The New Jersey Devils defeated the Florida Panthers 3-2 in double overtime of Game 7 early Friday morning to advance to the Eastern Conference semi final, but almost had their season ruined by the puck-over-the-glass delay of game penalty. The Panthers’ Marcel Goc tied the game on the power play with 3:28 remaining while Marek Zidlicky was in the penalty box for committing that infraction.
The logic behind this rule is that it prevents teams from purposely getting a stoppage in play, especially when they are trapped in the defensive zone for a long period of time. However there is another rule, icing, that has the same idea, and a much less severe penalty. A player can just as easily whip the puck the length of the ice in order to stop play, and yet the only consequence is the players on the ice aren’t allowed to change. There are plenty of occasions in which an icing has occurred on purpose, so why isn’t that given a penalty as well?
Colorado Avalanche defenseman Matt Hunwick was penalized earlier this season on a play that was clearly accidental after deflecting a Henrik Sedin saucer pass over the glass. From Puck Daddy:
“I don’t disagree…that the call was absurd, but the problem is that it wasn’t the wrong call; it was by the book.
The stupid, stupid book.”
As Harrison Mooney explains, it is a penalty to deliberately clear the puck over the glass in the neutral and offensive zone, and a penalty to do so in the defensive zone regardless of intent. The word “deliberately” having been removed eliminates any discretion by the ref and penalizes accidents. However the rule does say “non-deflected” pucks only and you can definitely make an argument the puck was simply deflected by Hunwick.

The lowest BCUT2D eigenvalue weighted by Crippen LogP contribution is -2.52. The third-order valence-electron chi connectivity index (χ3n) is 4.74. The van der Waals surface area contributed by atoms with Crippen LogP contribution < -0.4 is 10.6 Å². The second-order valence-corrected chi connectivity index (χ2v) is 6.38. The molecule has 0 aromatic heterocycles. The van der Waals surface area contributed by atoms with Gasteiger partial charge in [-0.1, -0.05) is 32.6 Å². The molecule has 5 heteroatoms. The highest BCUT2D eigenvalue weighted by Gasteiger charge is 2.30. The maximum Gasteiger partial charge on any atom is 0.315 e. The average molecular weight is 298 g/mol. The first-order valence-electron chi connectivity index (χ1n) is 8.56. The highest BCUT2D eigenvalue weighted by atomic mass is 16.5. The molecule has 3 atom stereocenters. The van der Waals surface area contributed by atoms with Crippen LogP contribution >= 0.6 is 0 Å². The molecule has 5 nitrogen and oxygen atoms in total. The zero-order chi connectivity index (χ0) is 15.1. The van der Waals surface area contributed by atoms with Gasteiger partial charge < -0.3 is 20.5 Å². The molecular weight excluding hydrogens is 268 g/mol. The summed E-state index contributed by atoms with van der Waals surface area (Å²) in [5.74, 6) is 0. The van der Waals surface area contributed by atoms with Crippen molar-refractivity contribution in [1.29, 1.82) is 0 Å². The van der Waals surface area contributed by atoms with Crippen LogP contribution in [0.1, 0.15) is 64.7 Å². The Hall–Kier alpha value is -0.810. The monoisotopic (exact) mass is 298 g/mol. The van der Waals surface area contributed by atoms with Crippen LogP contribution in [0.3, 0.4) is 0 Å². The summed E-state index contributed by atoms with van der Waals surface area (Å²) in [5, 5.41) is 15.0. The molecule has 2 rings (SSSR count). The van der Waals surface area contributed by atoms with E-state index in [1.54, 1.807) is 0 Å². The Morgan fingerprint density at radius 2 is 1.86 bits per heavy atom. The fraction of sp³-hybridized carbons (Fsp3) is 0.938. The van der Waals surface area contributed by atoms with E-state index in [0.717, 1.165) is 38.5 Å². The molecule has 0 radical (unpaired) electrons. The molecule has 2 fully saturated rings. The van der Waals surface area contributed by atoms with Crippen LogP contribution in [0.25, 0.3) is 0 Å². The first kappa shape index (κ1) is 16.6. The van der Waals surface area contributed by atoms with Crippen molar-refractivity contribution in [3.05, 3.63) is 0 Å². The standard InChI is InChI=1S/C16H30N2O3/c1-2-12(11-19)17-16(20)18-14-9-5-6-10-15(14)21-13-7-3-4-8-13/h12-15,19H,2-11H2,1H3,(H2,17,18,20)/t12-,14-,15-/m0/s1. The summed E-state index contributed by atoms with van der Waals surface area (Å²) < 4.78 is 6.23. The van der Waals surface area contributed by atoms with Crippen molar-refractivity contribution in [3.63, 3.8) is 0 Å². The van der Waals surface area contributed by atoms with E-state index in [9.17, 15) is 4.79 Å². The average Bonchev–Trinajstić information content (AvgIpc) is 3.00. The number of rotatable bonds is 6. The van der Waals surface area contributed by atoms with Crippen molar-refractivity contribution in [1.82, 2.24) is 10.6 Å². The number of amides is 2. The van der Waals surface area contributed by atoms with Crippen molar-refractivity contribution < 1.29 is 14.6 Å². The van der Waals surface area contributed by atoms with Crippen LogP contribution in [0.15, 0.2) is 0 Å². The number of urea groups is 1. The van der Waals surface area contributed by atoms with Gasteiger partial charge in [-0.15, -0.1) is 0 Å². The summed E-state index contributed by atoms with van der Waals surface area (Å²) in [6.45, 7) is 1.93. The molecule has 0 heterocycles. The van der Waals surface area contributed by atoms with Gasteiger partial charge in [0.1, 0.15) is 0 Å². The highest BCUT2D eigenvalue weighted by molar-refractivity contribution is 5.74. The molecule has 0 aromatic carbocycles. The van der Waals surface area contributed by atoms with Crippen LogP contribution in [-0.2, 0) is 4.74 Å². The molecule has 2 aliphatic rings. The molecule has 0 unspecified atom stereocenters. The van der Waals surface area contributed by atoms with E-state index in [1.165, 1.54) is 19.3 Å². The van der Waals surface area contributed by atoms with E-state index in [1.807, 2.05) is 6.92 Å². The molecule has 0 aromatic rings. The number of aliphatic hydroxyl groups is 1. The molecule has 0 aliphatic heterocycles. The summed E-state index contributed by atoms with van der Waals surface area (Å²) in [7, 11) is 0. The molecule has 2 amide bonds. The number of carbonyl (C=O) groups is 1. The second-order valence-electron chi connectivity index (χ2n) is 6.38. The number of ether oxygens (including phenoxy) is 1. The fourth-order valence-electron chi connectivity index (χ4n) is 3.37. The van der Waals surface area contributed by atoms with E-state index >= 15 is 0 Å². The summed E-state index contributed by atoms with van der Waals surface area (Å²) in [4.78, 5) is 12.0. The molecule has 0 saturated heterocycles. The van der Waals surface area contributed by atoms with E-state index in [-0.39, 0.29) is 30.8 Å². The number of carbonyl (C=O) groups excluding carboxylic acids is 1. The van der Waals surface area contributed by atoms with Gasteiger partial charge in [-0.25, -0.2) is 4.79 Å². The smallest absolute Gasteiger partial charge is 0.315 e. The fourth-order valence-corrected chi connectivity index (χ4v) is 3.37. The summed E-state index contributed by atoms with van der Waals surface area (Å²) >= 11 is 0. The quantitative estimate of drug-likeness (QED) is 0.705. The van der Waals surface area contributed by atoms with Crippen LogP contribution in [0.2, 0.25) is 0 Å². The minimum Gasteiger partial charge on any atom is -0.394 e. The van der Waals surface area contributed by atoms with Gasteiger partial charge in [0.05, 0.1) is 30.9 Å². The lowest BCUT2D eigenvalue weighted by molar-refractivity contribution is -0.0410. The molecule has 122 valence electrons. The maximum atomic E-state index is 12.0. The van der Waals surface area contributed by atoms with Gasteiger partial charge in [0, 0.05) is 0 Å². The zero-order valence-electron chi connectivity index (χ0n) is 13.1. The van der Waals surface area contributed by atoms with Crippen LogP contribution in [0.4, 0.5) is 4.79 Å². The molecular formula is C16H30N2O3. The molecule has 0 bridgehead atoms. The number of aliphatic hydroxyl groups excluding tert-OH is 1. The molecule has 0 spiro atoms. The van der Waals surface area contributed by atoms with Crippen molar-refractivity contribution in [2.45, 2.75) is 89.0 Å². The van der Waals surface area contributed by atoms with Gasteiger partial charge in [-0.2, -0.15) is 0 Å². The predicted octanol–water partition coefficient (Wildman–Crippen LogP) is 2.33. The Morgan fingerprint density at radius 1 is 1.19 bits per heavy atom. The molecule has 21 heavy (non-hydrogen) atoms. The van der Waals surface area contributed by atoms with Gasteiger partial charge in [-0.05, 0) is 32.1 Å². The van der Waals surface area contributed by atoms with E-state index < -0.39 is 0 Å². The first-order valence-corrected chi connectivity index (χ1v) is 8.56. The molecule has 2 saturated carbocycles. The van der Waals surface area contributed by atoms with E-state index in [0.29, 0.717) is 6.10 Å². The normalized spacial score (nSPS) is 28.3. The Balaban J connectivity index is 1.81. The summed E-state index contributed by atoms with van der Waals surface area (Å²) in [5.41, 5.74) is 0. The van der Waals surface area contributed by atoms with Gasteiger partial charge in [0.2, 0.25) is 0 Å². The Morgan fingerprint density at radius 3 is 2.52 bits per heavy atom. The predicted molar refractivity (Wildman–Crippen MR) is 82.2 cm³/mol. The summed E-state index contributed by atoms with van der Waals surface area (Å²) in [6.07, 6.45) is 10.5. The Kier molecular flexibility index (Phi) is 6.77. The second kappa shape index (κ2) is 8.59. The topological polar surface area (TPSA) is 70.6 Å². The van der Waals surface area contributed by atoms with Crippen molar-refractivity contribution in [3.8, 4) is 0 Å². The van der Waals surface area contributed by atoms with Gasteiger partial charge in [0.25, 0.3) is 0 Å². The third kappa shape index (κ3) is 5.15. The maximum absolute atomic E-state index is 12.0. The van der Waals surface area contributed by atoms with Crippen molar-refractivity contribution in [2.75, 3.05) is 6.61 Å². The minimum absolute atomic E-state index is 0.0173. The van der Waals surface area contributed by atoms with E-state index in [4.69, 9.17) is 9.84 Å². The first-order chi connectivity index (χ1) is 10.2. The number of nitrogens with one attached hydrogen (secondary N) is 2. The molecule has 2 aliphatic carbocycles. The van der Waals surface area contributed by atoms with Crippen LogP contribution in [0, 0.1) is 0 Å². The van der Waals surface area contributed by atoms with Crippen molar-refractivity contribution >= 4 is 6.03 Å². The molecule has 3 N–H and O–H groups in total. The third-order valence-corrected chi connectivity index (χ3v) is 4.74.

There was another incident last season in which Matt Cooke was given the least deserved penalty of his career when he cleared the puck the entire length of the ice and it still went over the glass. It’s baffling how that can be worth two minutes.
It would have been a shame to have that penalty decide Game 7, but it has happened before. The Buffalo Sabres and Carolina Hurricanes were locked in a fierce battle in the 2006 Eastern Conference Finals, and Game 7 was tied at two with just under 10 minutes remaining in the third period. Defenseman Brian Campbell cleared the puck over the glass, and the series-winning goals was scored while he was in the penalty box. You can see the infraction at 1:08 of this video. There’s no way a call like that should decide a series.
It should be treated like an icing. The only time it’s ever done on purpose is when a team is trapped in their own zone. Not allowing them to change, like with icing, solves this problem. At the very least, it should be at the referee’s discretion to decide whether or not it was intentional.